The grandfather (I:2) was diagnosed at 59 years of age with PHPT following a period of symptoms suggestive of kidney stones. Two benign hyperplastic parathyroid glands were identified and surgically removed, since which time he has been clinically well. His two children from the second marriage (II:3 and II:5) have both been affected and treated surgically for PHPT. The daughter II:3 was diagnosed with kidney stones at the age of 32 years, and a single parathyroid adenoma, 1.8 cm in size with multiple cystic formations and haemorrhagic foci, was identified at surgery and removed. Nine years later, at 41 years of age, she had a recurrence of PHPT and a second parathyroid adenoma was removed. The patient is presently 53 years old, and has persistent hypercalcaemia at the upper limit with elevated PTH (103 ng/L). She has also developed osteous abnormalities typical for PHPT and recurrent hypercalciuria. Her brother (II:5) was diagnosed at 21 years of age with PHPT following an atypical clinical presentation with mental affective disturbance and kidney stones. A single adenoma was identified at surgery and removed. Eleven years later recurrent PHPT was noted and one additional enlarged parathyroid gland was removed, following which the patient has been asymptomatic. The grandson (III:4) was treated at 25 years of age for PHPT with removal of one large intrathymic parathyroid adenoma (1.835 g). The younger brother (III:6) is clinically and biochemically unaffected. The dizygotic twins (III:7 and III:8) are presently 9 years old and have serum calcium levels at the upper limit of normal but are otherwise without symptoms of PHPT. The presence of MEN1 syndrome in this family was excluded by clinical screening for related tumours and by negative MEN1 mutation analyses in all affected members. No tumours were detected or suspected using ortopenthography or renal CT scanning. The observation of two renal cysts in II:3, and one cyst in each of individuals II:3 and III:4 were interpreted as normal findings because of their small size and benign appearance.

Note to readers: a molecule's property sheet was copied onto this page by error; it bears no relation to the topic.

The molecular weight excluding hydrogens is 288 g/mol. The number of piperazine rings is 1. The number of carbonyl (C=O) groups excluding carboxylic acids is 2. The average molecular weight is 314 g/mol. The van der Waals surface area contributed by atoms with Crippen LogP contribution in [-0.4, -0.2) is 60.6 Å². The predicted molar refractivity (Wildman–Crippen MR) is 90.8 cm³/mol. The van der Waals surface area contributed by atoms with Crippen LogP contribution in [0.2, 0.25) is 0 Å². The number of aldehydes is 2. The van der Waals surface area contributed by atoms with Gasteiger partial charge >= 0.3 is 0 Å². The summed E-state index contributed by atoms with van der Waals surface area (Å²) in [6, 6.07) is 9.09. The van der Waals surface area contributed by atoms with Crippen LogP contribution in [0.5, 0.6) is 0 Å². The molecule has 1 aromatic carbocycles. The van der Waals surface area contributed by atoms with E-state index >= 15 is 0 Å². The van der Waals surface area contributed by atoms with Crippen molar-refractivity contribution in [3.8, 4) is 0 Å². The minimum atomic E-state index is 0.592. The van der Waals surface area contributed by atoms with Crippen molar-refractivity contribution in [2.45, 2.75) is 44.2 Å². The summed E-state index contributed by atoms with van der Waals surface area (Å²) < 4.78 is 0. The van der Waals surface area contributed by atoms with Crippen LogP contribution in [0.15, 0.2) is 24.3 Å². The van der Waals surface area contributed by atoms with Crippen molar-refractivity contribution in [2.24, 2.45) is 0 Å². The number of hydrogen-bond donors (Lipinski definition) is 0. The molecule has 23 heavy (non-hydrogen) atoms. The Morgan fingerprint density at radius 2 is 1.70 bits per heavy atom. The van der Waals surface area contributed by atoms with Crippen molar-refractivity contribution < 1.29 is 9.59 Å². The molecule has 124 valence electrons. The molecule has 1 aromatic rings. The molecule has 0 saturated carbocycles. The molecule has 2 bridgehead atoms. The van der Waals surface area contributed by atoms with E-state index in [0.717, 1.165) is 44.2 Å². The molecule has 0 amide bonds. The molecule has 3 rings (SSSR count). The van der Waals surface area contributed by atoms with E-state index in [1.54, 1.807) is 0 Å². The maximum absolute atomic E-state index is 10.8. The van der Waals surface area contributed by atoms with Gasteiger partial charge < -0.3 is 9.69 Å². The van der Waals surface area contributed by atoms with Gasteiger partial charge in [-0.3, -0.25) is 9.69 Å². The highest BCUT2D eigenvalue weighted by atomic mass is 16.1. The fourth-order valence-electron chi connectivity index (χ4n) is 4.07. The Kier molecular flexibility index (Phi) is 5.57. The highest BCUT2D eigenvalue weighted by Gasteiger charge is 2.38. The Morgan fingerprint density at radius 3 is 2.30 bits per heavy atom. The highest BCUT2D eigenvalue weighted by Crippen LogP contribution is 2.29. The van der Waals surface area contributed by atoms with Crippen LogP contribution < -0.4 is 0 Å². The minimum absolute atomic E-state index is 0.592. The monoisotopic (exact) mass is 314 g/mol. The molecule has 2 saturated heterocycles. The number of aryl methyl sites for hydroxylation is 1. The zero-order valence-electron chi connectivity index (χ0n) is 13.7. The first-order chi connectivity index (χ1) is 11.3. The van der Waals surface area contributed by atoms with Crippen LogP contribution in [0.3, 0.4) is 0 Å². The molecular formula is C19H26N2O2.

Family 2 (fig 2), which has previously been reported to exhibit FIHP linked to the HPT-JT locus,19 was clinically re-examined in this study. The family members included in the study were biochemically screened, with measurements of serum and urinary calcium, phosphate, albumin, and creatinine. The radiological screening included orthopentography and abdominal ultrasound. This revealed five individuals affected with PHPT related to cystic parathyroid adenomas, but without evidence of other endocrinopathies or neoplasias. The proband (IV:8) was diagnosed with PHPT at 22 years of age, and treated with parathyroidectomy to remove one adenoma. His grandmother (II:2) presented clinically with renal calculi in her forties. After recognition of PHPT at 58 years of age, two parathyroid adenomas were surgically removed, one of which was unusually large (4 g, 40 mm). The proband’s father (III:8) developed PHPT at 25 years of age, and a single adenoma was removed. Seventeen years later, at 42 years of age, he had recurrence of PHPT and a second parathyroid adenoma of 1.5 g was removed. He died in 2001 at the age of 51 years following a myocardial infarction. The father’s three paternal aunts (II:3, II:4, and II:7) have not shown any clinical or biochemical symptoms of PHPT. Their respective children are similarly unaffected. The proband’s aunts (III:2, III:3, and III:6) are clinically unaffected and have normal range total serum calcium levels. Two of his cousins (IV:1 and IV:3) were surgically treated for PHPT at 21 and 19 years of age respectively, with removal of one adenoma in each case. The other five cousins (IV:2 and IV:4–7) are presently unaffected, with serum calcium levels within the reference range. However, IV:5, who is presently 16 years old, has had four fractures. Neither of the proband’s brothers (IV:9 or IV:10) has clinical or biochemical signs of PHPT. As previously reported, no case of jaw or renal tumour and no evidence of MEN1 has been found in this family19. Additional screening of III:6 with orthopentography and renal ultrasonography was negative.